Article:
During the time of the Buddha, there was a young monk who sang very well. When he was in the same place with other bhikkhus, he was often arrogant, conceited, his voice was pure and clear, and found himself extraordinary and outstanding.
Buddhist Fairy Tales: One Word of Evil, One Hundred Years of Suffering
There was an elderly bhikkhu, whose voice was hoarse and not good at chanting, was also with the assembly. When the young monk heard the old monk’s voice of praise, the teacher laughed arrogantly that the voice was no different from the sound of a dog howling. The old monk, who was a saint who had attained Arahantship, asked the young monk that:
– Do you know me?
– I have known you for a long time, you are the top bhikkhu of Tathagata Kashyapa.
The old monk said:
– Although I do not know how to sing, I have been freed from the bondage of samsara and no longer suffer any sufferings of the world.
When the young bhikkhu heard this, he was greatly frightened, felt extremely ashamed, and asked to repent to the old bhikkhu. But the guilt has already been established, so for the next 500 lives he has to suffer the retribution of being born as a mute. However, thanks to the good cause that had been ordained, later when Shakyamuni Buddha appeared in the world, he was liberated.
The predestined master is transformed as follows:
There were 500 merchants who wanted to travel far, so they made friends to go together. Among them was a man with a dog to keep watch at night. Halfway there, the merchants slept in the inn, the dog saw the owner fast asleep, and stole a piece of meat to eat. But the merchant woke up to see, got angry, so he kicked and punched. The yard fire raged, he beat the dog, broke all four legs, threw it in a wasteland and then left.
Then, Mr. Sariputra Using his divine vision, he saw that the dog was in endless pain and was about to die from hunger and thirst, so he brought the rice that he had begged for alms and gave it to him to eat. The dog kept a little bit of breath and was extremely happy. Venerable Sariputra again preached the wonderful Dharma to the dog, and after hearing the Dharma, the dog died, and was reborn in a brahmin house in Savatthi.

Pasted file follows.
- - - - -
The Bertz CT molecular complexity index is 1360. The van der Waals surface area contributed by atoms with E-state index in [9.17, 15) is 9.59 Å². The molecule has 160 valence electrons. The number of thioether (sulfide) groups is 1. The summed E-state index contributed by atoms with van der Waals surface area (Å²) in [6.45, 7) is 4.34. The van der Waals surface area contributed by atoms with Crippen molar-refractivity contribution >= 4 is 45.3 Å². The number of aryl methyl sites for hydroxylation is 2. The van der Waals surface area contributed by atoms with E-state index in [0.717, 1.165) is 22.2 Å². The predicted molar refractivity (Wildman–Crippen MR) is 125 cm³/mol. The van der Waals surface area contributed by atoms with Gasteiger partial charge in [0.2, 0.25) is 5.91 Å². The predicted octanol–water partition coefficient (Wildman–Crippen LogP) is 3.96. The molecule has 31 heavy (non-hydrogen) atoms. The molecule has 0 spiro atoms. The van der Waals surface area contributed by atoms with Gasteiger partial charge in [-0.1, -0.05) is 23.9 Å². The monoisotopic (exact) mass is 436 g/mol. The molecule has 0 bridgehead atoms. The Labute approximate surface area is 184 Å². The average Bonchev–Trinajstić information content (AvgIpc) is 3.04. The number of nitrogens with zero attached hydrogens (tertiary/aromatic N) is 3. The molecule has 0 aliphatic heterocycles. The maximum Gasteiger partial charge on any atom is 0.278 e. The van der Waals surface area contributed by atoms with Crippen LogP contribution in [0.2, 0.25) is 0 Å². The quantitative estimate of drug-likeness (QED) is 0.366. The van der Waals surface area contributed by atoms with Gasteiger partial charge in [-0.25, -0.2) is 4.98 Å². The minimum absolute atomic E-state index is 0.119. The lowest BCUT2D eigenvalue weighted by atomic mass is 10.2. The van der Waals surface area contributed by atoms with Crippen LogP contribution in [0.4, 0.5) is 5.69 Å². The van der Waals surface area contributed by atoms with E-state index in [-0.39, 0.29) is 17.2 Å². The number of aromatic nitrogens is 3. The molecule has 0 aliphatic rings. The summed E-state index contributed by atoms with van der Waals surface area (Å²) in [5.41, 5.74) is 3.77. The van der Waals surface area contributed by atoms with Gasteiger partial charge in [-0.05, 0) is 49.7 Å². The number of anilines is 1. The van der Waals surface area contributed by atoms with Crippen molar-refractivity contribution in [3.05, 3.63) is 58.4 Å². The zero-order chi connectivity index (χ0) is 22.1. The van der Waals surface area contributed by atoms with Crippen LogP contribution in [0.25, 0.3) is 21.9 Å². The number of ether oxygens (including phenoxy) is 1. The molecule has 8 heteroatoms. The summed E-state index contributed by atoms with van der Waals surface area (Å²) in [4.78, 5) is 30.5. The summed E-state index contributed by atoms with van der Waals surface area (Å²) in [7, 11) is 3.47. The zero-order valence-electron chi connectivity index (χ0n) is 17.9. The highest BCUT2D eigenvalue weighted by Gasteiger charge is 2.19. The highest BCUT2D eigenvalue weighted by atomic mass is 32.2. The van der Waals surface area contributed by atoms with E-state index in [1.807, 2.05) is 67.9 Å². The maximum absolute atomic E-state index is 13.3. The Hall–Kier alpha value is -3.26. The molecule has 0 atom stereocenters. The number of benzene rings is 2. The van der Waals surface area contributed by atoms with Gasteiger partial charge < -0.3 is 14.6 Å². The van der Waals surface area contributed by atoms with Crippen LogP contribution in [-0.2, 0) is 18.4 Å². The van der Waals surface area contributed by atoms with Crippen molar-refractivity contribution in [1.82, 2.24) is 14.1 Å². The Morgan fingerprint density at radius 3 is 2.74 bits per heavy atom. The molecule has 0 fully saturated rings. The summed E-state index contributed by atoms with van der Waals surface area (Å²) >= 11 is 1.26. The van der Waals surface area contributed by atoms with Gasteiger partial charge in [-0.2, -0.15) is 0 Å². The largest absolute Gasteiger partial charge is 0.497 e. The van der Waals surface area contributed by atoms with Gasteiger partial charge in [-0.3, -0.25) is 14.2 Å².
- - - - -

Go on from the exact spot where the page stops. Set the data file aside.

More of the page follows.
One day, when Sāriputta was alone, the brahmin saw him and asked:
– False religious go alone, why not have Sa-di to follow?
Venerable Sāriputta replied:
– I don’t have a Sa-di, I heard you just had a son, can it be made a Sa-di to follow me?
The brahmin replied:
– My son’s name is Quan De, he is still very young and can’t work yet. Wait for it to grow up a bit, I will let it follow the Venerable.
Venerable Sariputta agreed.
When Jun De was seven years old, Sariputra went to the Brahmin’s house to bring him back. Brahmin then ordered Quan De to follow Sariputta to become a novice.
Buddhist fairy tale: A baby offering flowers
Venerable Sariputra brought Quan De to Ky Vien monastery, lectured him, and Quan De understood everything. Although Jun De was only a seven-year-old child, he was able to receive the Holy Dharma quickly.
Uncle Sadi Quan De was the dog in his previous life, he was given rice and preached by Mr. Sariputra. Thanks to that good root, he made a vow to be a novice attendant of Sariputra to repay him.
It is said that children enter the religion because they already have great roots of goodwill. On the spiritual path, age is not an issue. Sa-di or Bhikkhu-stilts is not a problem, even ordained or at home does not matter anymore. Accepting the Holy Teaching, enlightenment and fruition, at any age, old age or childhood, novice or bhikkhu can do it.
The story of the novice monk Quan De being enlightened at a young age is a specific example.
Excerpt from Buddhist Fairy Tales (Dieu Hanh Giao Trinh)